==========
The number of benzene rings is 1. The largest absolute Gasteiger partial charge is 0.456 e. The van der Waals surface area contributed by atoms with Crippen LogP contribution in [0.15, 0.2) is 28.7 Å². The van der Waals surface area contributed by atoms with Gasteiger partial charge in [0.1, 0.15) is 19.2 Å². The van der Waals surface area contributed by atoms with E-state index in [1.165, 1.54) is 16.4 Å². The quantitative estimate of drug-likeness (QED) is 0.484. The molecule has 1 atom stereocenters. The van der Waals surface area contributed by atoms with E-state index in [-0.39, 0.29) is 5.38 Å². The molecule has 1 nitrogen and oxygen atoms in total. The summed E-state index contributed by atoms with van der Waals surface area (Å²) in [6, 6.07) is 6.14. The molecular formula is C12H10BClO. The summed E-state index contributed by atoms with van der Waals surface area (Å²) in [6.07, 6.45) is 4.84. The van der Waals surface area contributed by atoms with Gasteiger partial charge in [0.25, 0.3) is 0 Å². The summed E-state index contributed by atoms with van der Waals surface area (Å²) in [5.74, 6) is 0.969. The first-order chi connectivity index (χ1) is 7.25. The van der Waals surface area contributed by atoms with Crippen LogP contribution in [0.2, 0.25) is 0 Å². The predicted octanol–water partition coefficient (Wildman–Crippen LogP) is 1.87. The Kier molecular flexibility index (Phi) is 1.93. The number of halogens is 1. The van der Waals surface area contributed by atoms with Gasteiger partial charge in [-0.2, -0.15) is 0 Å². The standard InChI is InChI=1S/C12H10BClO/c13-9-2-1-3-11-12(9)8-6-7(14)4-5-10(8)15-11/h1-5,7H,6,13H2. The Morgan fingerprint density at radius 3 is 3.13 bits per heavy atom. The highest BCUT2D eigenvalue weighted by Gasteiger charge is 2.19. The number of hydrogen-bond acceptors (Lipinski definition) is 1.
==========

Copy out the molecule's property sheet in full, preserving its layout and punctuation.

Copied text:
The number of benzene rings is 1. The largest absolute Gasteiger partial charge is 0.456 e. The van der Waals surface area contributed by atoms with Crippen LogP contribution in [0.15, 0.2) is 28.7 Å². The van der Waals surface area contributed by atoms with Gasteiger partial charge in [0.1, 0.15) is 19.2 Å². The van der Waals surface area contributed by atoms with E-state index in [1.165, 1.54) is 16.4 Å². The quantitative estimate of drug-likeness (QED) is 0.484. The molecule has 1 atom stereocenters. The van der Waals surface area contributed by atoms with E-state index in [-0.39, 0.29) is 5.38 Å². The molecule has 1 nitrogen and oxygen atoms in total. The summed E-state index contributed by atoms with van der Waals surface area (Å²) in [6, 6.07) is 6.14. The molecular formula is C12H10BClO. The summed E-state index contributed by atoms with van der Waals surface area (Å²) in [6.07, 6.45) is 4.84. The van der Waals surface area contributed by atoms with Gasteiger partial charge in [0.25, 0.3) is 0 Å². The summed E-state index contributed by atoms with van der Waals surface area (Å²) in [5.74, 6) is 0.969. The first-order chi connectivity index (χ1) is 7.25. The van der Waals surface area contributed by atoms with Crippen LogP contribution in [0.2, 0.25) is 0 Å². The predicted octanol–water partition coefficient (Wildman–Crippen LogP) is 1.87. The Kier molecular flexibility index (Phi) is 1.93. The number of halogens is 1. The van der Waals surface area contributed by atoms with Gasteiger partial charge in [-0.2, -0.15) is 0 Å². The standard InChI is InChI=1S/C12H10BClO/c13-9-2-1-3-11-12(9)8-6-7(14)4-5-10(8)15-11/h1-5,7H,6,13H2. The Morgan fingerprint density at radius 3 is 3.13 bits per heavy atom. The highest BCUT2D eigenvalue weighted by Gasteiger charge is 2.19. The number of hydrogen-bond acceptors (Lipinski definition) is 1.